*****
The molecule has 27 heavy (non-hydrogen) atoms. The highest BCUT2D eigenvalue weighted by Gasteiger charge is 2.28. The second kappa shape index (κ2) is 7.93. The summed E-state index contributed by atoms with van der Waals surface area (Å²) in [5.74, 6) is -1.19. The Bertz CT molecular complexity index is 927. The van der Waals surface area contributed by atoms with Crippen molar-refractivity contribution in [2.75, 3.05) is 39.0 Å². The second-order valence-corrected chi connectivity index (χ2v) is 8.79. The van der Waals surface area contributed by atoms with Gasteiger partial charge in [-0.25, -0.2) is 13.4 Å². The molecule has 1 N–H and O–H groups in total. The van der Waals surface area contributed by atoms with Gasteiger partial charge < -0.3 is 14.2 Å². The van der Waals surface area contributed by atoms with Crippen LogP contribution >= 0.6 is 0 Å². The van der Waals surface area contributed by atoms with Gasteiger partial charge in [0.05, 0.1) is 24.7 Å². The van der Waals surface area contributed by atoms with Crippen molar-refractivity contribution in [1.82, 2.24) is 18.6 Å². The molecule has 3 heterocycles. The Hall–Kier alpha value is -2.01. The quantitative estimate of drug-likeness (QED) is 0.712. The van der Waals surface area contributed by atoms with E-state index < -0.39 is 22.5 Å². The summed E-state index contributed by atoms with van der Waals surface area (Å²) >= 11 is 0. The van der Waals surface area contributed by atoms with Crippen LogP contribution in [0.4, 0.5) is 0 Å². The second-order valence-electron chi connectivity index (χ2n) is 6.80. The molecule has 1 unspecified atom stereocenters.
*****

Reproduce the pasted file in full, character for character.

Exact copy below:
The molecule has 27 heavy (non-hydrogen) atoms. The highest BCUT2D eigenvalue weighted by Gasteiger charge is 2.28. The second kappa shape index (κ2) is 7.93. The summed E-state index contributed by atoms with van der Waals surface area (Å²) in [5.74, 6) is -1.19. The Bertz CT molecular complexity index is 927. The van der Waals surface area contributed by atoms with Crippen molar-refractivity contribution in [2.75, 3.05) is 39.0 Å². The second-order valence-corrected chi connectivity index (χ2v) is 8.79. The van der Waals surface area contributed by atoms with Gasteiger partial charge in [-0.25, -0.2) is 13.4 Å². The molecule has 1 N–H and O–H groups in total. The van der Waals surface area contributed by atoms with Gasteiger partial charge < -0.3 is 14.2 Å². The van der Waals surface area contributed by atoms with Crippen LogP contribution >= 0.6 is 0 Å². The van der Waals surface area contributed by atoms with Gasteiger partial charge in [0.05, 0.1) is 24.7 Å². The van der Waals surface area contributed by atoms with Crippen molar-refractivity contribution in [1.82, 2.24) is 18.6 Å². The molecule has 3 heterocycles. The Hall–Kier alpha value is -2.01. The quantitative estimate of drug-likeness (QED) is 0.712. The van der Waals surface area contributed by atoms with E-state index < -0.39 is 22.5 Å². The summed E-state index contributed by atoms with van der Waals surface area (Å²) >= 11 is 0. The van der Waals surface area contributed by atoms with Crippen LogP contribution in [0.4, 0.5) is 0 Å². The second-order valence-electron chi connectivity index (χ2n) is 6.80. The molecule has 1 unspecified atom stereocenters.